Money and Debt

Repaying student loans

Many people use student loans to help pay for their education. Student loans can help you build credit and take advantage of great opportunities, but they can also become a financial hardship. Learn more about the different types of student loans and your options for repayment.

Federal student loans will start accruing interest again on Sept. 1, 2023, and payments will be due starting in October.

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Understanding the Basics

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There are 2 general types of student loans:

  • Federal. Federal loans are made and regulated by the government. Most student loans are federal. There are limits on the amount of federal loans that you are eligible to receive.
  • Private. Private loans are not made by the government and give the borrower fewer federal protections.

The type of loan that you have can impact your repayment options and the protections that are built in if you have trouble paying. Federal loans are the better option for most borrowers.

Restarting federal student loan payments

Federal student loans will start accruing interest again on Sept. 1, 2023, and payments will be due starting in October 2023.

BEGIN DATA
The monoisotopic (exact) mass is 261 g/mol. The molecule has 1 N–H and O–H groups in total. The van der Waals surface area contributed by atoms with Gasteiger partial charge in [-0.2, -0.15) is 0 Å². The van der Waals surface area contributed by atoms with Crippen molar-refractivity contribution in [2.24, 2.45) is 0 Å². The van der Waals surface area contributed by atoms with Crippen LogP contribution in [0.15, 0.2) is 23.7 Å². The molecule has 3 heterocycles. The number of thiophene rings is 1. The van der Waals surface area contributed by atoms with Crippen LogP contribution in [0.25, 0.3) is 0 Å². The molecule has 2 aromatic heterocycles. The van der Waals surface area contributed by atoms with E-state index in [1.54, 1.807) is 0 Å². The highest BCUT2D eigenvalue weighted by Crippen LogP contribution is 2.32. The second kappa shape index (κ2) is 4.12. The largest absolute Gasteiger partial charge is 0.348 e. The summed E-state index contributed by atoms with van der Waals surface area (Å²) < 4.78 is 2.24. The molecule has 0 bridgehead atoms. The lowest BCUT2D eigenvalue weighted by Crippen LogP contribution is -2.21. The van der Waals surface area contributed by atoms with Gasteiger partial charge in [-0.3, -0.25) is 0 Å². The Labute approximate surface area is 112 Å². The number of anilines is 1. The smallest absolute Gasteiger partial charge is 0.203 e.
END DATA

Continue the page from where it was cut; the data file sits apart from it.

There are several new programs that can help borrowers restarting payments: 

  • SAVE Plan. The Savings on a Valuable Education (SAVE) Plan is a new income-driven repayment plan. Payments are based on your earnings and household size, and are readjusted every year. This is a permanent plan that will be available moving forward to all current and future borrowers.
    • Eligibility. Borrowers with federal undergraduate or graduate loans are eligible. Parents who borrowed to pay for their children's education using a Parent PLUS loan are not eligible to enroll in SAVE. 
    • How it helps. The SAVE plan has a few advantages over other income-driven repayment plans. The primary ways it helps borrowers include shielding more income for basic needs, canceling interest that isn't covered by your monthly payment, and cutting payments from 10% to 5% of discretionary income (the payment reduction based on discretionary income will go into effect in July 2024). 
    • How to enroll. If you're already enrolled in the REPAYE income-driven repayment program, you will automatically be enrolled in SAVE. If not, you can sign up online at; borrowers will be able to see their payment amount before signing up. 
  • Temporary on-ramp period. Through September 30, 2024, borrowers will be protected from having a delinquency reported to credit reporting agencies. However, payments are still due, and interest will continue to accrue (add up). The Department of Education will not report you as delinquent during the on-ramp, but they do not control how credit scoring companies factor in missed or delayed payments. Only loans eligible for the payment pause are eligible for on-ramp.

As federal student loan payments restart, remember that you do not have to pay for help with your student loans. Learn more about common student loan scams and how to avoid them below.

Federal loans

There are different federal loans programs including:

  • The Direct Loan program. Most newer federal student loans come directly from the government.
  • Federal Family Education Loans (FFEL). Many older federal family education loans come from private lenders and are guaranteed by the government.